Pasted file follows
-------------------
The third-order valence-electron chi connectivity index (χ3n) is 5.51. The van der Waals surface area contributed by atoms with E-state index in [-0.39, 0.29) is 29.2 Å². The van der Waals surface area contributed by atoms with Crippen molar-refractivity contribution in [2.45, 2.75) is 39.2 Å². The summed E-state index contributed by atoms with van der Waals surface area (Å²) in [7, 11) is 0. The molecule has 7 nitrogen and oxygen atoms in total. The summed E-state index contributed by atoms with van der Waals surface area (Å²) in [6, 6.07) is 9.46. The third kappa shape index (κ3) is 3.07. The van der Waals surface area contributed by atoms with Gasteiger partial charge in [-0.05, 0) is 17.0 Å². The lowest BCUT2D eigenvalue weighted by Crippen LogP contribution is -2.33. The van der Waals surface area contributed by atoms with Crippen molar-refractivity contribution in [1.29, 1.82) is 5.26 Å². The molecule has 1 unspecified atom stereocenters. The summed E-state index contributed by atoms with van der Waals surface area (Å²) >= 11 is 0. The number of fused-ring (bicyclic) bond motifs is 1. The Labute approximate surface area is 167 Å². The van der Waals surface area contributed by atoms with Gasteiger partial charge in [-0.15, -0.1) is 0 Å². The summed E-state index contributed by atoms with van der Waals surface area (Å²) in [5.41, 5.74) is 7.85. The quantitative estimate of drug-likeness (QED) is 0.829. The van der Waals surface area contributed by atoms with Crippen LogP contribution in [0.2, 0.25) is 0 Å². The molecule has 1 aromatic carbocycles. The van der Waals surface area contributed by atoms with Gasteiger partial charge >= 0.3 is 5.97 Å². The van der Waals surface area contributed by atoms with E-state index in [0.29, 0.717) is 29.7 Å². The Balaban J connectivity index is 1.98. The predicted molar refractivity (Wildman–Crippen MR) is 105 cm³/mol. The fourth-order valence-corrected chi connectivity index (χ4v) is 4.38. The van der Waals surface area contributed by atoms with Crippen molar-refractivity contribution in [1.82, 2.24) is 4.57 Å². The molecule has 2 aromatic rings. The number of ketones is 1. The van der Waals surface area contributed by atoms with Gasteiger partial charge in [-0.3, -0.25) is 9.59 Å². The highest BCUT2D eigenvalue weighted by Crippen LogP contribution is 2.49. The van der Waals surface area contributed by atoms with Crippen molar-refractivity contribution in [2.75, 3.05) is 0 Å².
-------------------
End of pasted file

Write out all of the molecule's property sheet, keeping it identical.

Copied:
The third-order valence-electron chi connectivity index (χ3n) is 5.51. The van der Waals surface area contributed by atoms with E-state index in [-0.39, 0.29) is 29.2 Å². The van der Waals surface area contributed by atoms with Crippen molar-refractivity contribution in [2.45, 2.75) is 39.2 Å². The summed E-state index contributed by atoms with van der Waals surface area (Å²) in [7, 11) is 0. The molecule has 7 nitrogen and oxygen atoms in total. The summed E-state index contributed by atoms with van der Waals surface area (Å²) in [6, 6.07) is 9.46. The third kappa shape index (κ3) is 3.07. The van der Waals surface area contributed by atoms with Gasteiger partial charge in [-0.05, 0) is 17.0 Å². The lowest BCUT2D eigenvalue weighted by Crippen LogP contribution is -2.33. The van der Waals surface area contributed by atoms with Crippen molar-refractivity contribution in [1.29, 1.82) is 5.26 Å². The molecule has 1 unspecified atom stereocenters. The summed E-state index contributed by atoms with van der Waals surface area (Å²) >= 11 is 0. The number of fused-ring (bicyclic) bond motifs is 1. The Labute approximate surface area is 167 Å². The van der Waals surface area contributed by atoms with Gasteiger partial charge in [-0.15, -0.1) is 0 Å². The summed E-state index contributed by atoms with van der Waals surface area (Å²) in [5.41, 5.74) is 7.85. The quantitative estimate of drug-likeness (QED) is 0.829. The van der Waals surface area contributed by atoms with Crippen LogP contribution in [0.2, 0.25) is 0 Å². The molecule has 1 aromatic carbocycles. The van der Waals surface area contributed by atoms with Gasteiger partial charge >= 0.3 is 5.97 Å². The van der Waals surface area contributed by atoms with E-state index in [0.29, 0.717) is 29.7 Å². The Balaban J connectivity index is 1.98. The predicted molar refractivity (Wildman–Crippen MR) is 105 cm³/mol. The fourth-order valence-corrected chi connectivity index (χ4v) is 4.38. The van der Waals surface area contributed by atoms with Crippen molar-refractivity contribution in [1.82, 2.24) is 4.57 Å². The molecule has 2 aromatic rings. The number of ketones is 1. The van der Waals surface area contributed by atoms with Gasteiger partial charge in [-0.3, -0.25) is 9.59 Å². The highest BCUT2D eigenvalue weighted by Crippen LogP contribution is 2.49. The van der Waals surface area contributed by atoms with Crippen molar-refractivity contribution in [2.75, 3.05) is 0 Å².